harbour for trademark owners whose marks have been registered by pirates in
China. This is achieved in Article 7,
which grants courts the power to deny compensation to plaintiffs that have not
used their marks prior to filing suit.2
The question of OEM liability has been a subject of ongoing discussion
among local and national judges, the State Administration for Industry and
Commerce ("SAIC"), the General Administration of Customs ("GAC"), and other
authorities. Published accounts of these
debates from the past few years suggest that the SAIC and GAC have taken the
firm view that strict liability should be imposed on OEM suppliers, while on
the other hand certain judges in Beijing, Shanghai and Guangzhou favor granting
OEMs safe harbors to promote export trade.
No other major countries appear to carve out an exception to
infringement liability for OEM exporters.
The status quo internationally-as well as in China to date-has been to
hold OEM producers and export traders to a high duty of care in verifying whether
their handling of trademarks might infringe the rights of trademark owners in the country where
production occurs. OEM producers are
generally held strictly liable for infringement, as the law in China does not
require a finding that the producer had actual or deemed knowledge of the
While the creation of an exception to liability for OEM suppliers would
arguably generate fairer results in some cases, brand owners overwhelmingly
fear that counterfeiters would aggressively exploit the exception through the
forging of authorization documents and trademark certificates.
Any exception for OEM suppliers would appear to contradict provisions in
the PRC Trademark Law. Currently, the Law defines trademark infringement to
include the production of trademark representations and the unauthorized use of
trademarks on products and packaging; nowhere in the Law does it permit OEM
exporters to engage legally in these activities. Consequently, it is arguable that only
China's legislature (the National People's Congress or "NPC") has the legal
authority to create such a safe harbor.
Since China continues to be the biggest supplier of counterfeit goods to
any change in the status quo with respect to OEM liability would likely
exacerbate relations between China and its many trading partners. Consequently, it is likely that foreign
industry associations and governments will express their opposition to the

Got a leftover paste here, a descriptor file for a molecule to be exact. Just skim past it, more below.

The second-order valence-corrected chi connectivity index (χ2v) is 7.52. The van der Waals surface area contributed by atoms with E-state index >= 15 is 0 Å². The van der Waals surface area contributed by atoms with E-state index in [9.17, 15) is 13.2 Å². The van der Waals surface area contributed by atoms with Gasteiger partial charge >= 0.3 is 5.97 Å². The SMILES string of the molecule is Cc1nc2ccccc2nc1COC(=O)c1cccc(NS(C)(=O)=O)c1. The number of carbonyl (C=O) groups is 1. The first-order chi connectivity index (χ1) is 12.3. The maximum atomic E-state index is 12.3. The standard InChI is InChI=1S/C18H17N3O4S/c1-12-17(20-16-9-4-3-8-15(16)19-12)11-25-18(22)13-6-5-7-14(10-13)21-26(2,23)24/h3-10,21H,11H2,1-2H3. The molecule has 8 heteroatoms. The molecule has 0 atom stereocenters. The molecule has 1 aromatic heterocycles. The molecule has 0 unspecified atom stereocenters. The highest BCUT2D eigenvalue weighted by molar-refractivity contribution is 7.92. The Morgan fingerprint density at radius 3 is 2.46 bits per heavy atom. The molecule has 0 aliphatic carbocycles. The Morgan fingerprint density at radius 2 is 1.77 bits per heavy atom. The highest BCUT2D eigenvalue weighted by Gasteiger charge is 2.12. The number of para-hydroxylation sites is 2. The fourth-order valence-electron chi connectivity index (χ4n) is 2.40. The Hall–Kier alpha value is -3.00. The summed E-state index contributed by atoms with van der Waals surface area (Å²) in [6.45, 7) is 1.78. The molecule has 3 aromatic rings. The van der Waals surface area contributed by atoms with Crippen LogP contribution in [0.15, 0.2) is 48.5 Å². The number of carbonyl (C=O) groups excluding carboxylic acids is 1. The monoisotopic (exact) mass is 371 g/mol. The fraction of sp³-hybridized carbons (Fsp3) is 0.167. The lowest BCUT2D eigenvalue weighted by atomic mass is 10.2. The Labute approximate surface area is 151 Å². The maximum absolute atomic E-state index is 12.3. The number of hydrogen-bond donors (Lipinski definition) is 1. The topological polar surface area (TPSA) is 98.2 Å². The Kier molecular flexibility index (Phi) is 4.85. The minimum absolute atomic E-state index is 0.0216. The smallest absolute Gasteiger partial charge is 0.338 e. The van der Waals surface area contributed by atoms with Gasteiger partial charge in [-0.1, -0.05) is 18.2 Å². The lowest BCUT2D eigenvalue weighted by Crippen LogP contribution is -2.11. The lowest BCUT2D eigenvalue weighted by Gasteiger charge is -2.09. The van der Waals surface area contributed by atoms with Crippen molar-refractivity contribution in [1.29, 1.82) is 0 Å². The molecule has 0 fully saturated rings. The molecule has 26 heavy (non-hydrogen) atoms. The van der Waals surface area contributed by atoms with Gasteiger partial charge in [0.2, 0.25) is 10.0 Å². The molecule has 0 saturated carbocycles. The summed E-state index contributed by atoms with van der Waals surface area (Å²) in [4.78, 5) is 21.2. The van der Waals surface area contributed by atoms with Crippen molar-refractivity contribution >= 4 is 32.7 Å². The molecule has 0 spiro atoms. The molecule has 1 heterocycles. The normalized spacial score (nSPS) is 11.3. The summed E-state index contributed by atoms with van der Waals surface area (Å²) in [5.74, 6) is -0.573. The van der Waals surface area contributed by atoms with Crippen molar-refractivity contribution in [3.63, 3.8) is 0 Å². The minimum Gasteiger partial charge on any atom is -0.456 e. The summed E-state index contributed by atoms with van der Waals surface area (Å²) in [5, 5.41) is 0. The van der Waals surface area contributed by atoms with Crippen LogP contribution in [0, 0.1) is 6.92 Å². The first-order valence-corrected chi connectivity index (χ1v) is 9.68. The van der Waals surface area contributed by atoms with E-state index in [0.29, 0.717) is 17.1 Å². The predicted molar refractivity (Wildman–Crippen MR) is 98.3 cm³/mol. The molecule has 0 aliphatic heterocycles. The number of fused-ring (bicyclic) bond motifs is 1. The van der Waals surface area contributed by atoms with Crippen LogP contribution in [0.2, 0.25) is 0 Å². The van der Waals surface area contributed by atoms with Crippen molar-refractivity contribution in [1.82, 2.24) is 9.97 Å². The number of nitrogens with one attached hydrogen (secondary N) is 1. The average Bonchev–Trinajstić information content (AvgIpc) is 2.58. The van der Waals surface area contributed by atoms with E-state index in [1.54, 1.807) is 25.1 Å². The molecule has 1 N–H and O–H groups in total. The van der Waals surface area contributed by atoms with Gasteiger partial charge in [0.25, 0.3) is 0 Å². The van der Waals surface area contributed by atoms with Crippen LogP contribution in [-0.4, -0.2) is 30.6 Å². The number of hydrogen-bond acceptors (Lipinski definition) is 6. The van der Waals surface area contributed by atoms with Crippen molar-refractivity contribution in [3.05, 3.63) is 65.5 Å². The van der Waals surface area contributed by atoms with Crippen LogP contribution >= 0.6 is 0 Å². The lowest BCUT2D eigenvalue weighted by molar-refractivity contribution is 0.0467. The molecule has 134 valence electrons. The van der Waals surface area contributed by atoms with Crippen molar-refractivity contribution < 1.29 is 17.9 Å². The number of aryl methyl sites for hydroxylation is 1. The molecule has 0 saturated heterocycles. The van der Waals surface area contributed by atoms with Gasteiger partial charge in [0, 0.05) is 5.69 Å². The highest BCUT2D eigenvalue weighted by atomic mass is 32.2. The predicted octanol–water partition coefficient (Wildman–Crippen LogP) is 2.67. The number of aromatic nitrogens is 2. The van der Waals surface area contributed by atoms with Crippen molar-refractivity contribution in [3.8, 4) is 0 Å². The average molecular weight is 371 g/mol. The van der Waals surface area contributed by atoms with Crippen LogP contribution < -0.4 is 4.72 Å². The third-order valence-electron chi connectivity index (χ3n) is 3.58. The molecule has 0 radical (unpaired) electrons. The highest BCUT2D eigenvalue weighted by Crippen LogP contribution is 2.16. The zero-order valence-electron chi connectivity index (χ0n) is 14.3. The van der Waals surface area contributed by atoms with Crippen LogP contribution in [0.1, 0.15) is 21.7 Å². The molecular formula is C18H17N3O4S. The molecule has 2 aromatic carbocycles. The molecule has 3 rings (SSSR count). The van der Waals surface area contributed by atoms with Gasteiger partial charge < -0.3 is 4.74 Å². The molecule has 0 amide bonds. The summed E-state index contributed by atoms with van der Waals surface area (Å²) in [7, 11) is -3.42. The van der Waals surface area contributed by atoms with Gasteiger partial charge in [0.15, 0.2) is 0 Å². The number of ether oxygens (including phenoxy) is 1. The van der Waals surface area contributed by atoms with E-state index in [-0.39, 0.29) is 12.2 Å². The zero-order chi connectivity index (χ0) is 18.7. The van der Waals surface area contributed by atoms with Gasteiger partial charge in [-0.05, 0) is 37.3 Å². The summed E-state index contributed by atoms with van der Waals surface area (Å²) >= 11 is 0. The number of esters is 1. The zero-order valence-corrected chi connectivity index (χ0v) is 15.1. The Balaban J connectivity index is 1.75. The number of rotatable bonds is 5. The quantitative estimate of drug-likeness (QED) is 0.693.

Shenda decision, and request the SPC to intervene to clarify that the holding
does not represent binding law in China.
Good News for Victims
of Trademark Piracy?
While most trademark owners are reacting with alarm to the Shenda
decision, the decision clearly offers a new and valuable tool for trademark
owners whose marks have been registered by pirates in the PRC that are seeking
to leverage their rights to obtain high compensation through purchased
assignments. Trademark owners would
therefore be well-advised to use copies of the Shenda decision in the course of
negotiations with trademark pirates. Nevertheless, this silver lining offered
by the Shenda holding may not be sufficient for persuading the trademark
community to support Shenda's codification in the future revision of the PRC
Trademark Law (expected some time in 2011), or in a new SPC judicial
Should you have any queries relating to the above, please contact Joseph
Simone at firstname.lastname@example.org.
 The Opinions on Several Issues Concerning the Overall IP Trial Service
Situation under the Current Economic Circumstances were issued on April 21,
 Article 7 states:
the purposes of] activating trademark resources and preventing the use of
registered trademarks to engage in trickery: If a registered trademark for
which protection is claimed has not been put to actual commercial use, an order
to cease infringement may be used as the chief method of protection when
determining civil liability and, when determining damages, consideration may be
given to the fact that the trademark was not actually used and, other than the
reasonable expenses incurred in safeguarding the rights, in general, damages
should not be determined on the basis of the profits made by the accused
infringer if there were no actual losses or other damage. If the registrant or transferee did not have
the intent to actually use a registered trademark, simply using it as a tool to
claim damages, the People's Court may opt not to award damages. If a registered trademark has not been used
for three years in succession as specified in the Trademark Law, the People's Court
may opt not to uphold the claim for damages."
 For an overview of the scope of counterfeiting in China, see the
latest "Special 301" submission of the International Anti-Counterfeiting
Coalition at www.iacc.org.